Back to the present with Americanah, a book that was mentioned several times when I asked for contemporary fiction recommendations. This is another journey, away from and back to the heroine’s country of Nigeria and her childhood love, along the way sharing with us her brutal, enlightening, comical, destructive, empowering experiences. An annoyingly didactic tinge crept in at times, but Adichie’s beautiful writing and powerful sense of place pulled me along.

The title character of An Unnecessary Woman, meanwhile, journeys mainly within the walls of her Beirut apartment, obsessed with creating Arabic translations of world literature that no-one will ever read, and circling through memories — of childhood and war; of her detested former husband; of his sister, her best friend; and gradually of long-hidden secrets that break open into a new chapter of her life. This rambling, chapter-less book is more an extended personal essay than a novel, and takes patience to follow, but may reward a patient reader with its insights into this neglected woman’s world.

After these dense and somewhat heavy books Esperanza Rising, a well-received children’s book about migrant workers, was a much quicker and lighter read that also tackled some difficult issues. The title character (based on the author’s grandmother) is a young girl displaced from Mexico to California during the Depression, and having to adjust to the loss of wealth and family. This is a thoughtful, beautifully observed book for young readers that will help them understand some of the difficulties faced by immigrants.

One Half from the East took me into the world of another young girl, this time in Afghanistan, whose family is also rocked by tragedy. When Obayda’s father loses his legs in a bomb explosion, she is transformed into a bacha posh — a temporary boy — to bring luck and hopefully a new male baby to the family. The exploration of gender roles was fascinating and timely, as Obayda at first hates her disguise but then embraces the freedom it brings her and dreads losing it. No easy answers are to be found, but these are questions we must explore with girls (and boys) from a young age if we are to move into a more equitable future.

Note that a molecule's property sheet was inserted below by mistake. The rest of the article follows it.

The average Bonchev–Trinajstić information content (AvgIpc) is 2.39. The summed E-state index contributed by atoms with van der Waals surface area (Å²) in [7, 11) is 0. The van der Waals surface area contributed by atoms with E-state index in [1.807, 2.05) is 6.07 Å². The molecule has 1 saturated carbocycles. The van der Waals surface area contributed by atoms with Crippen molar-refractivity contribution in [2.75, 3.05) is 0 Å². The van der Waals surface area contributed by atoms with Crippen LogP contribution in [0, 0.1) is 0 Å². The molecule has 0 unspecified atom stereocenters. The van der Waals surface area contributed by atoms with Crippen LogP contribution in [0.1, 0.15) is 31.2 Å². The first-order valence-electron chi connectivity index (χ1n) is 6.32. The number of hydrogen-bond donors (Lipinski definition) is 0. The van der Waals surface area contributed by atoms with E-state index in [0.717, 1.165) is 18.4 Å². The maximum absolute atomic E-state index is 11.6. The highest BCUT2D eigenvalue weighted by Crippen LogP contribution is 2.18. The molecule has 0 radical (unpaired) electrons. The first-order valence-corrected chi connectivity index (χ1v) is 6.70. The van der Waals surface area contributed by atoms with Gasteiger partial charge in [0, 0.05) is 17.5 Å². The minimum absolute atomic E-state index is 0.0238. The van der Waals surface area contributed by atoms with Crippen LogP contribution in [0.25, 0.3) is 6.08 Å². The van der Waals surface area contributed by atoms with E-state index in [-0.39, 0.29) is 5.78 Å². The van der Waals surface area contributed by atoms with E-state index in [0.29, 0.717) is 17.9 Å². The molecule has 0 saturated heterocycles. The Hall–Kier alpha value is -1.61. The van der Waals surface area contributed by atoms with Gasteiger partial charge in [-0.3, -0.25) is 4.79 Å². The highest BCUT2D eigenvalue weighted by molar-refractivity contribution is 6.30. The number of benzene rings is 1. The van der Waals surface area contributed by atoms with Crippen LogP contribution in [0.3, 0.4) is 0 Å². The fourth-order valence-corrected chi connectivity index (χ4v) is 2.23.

Finally, Season of Migration to the North was a true classic in translation, a rare book available to us from Sudan — the author worked closely with the translator to produce a work that is as beautifully written in English as in Arabic, the language in which it was originally published in 1966. An unnamed narrator, returned from study in the West, meets another former expatriate who confides in him a mysterious and brutal past life, then disappears. Coming to terms with this strange encounter forces the narrator to wrestle with the challenges and contradictions of post-colonial life, and we as readers are enriched and shaken by his journey.

I’ve absolutely loved this journey so far, and will look forward to visiting more countries next year. Have you traveled around the world in books? What places have drawn you most?

Month in Review: November 2017

November was book-ended for me with Witch Week at the beginning, and hosting the final week of Nonfiction November at the end. It was busy and full and a bit hectic, but as usual I loved all the blogger interactions. What was a highlight for you this month?

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Reviews

  • The Buried Giant, our readalong book for Witch Week, generated some interesting discussion.
  • Moving on to Nonfiction November, with White Trash and Hillbilly Elegy I continued to try to understand our current political and social situation.
  • I took a quick look at some splendidly gift-worthy books from the Folio Society.

Other Books Read

  • The Haunting of Hill House by Shirley Jackson
  • East of Eden by John Steinbeck – Review to come
  • The Life-Changing Magic of Tidying Up and Spark Joy by Marie Kondo
  • Season of Migration to the North by Tayeh Sadih – Mount TBR, Around the world
  • Ombria in Shadow by Patricia McKillip
  • Manderley Forever by Tatiana de Rosnay
  • Shirley Jackson: A Rather Haunted Life by Ruth Franklin
  • A Skinful of Shadows by Frances Hardinge
  • My Life in France by Julia Child and Alex Prud’homme

Other Features and Events

Shared in the Sunday Post hosted by Caffeinated Book Reviewer, the Month in Review linkup at The Book Date, and the Monthly Wrap-up Round-up hosted by Feed Your Fiction Addiction

Nonfiction November wrap-up: New to My TBR

It’s been a veritable feast of nonfiction books this month! Thank you to everyone who has made this such an amazing event once more.

Here’s a roundup of those who shared their new TBR additions this week. (Sorry about the linky problems everybody — I’m not sure what happened, but most links seemed to come through in the end.)

 

Wow — that’s around 200 books with not much overlap (though a few popular titles appeared more than once). This should definitely keep us busy for the next 11 months! Until next November, enjoy your reading and be sure to come back to share your adventures in nonfiction with us.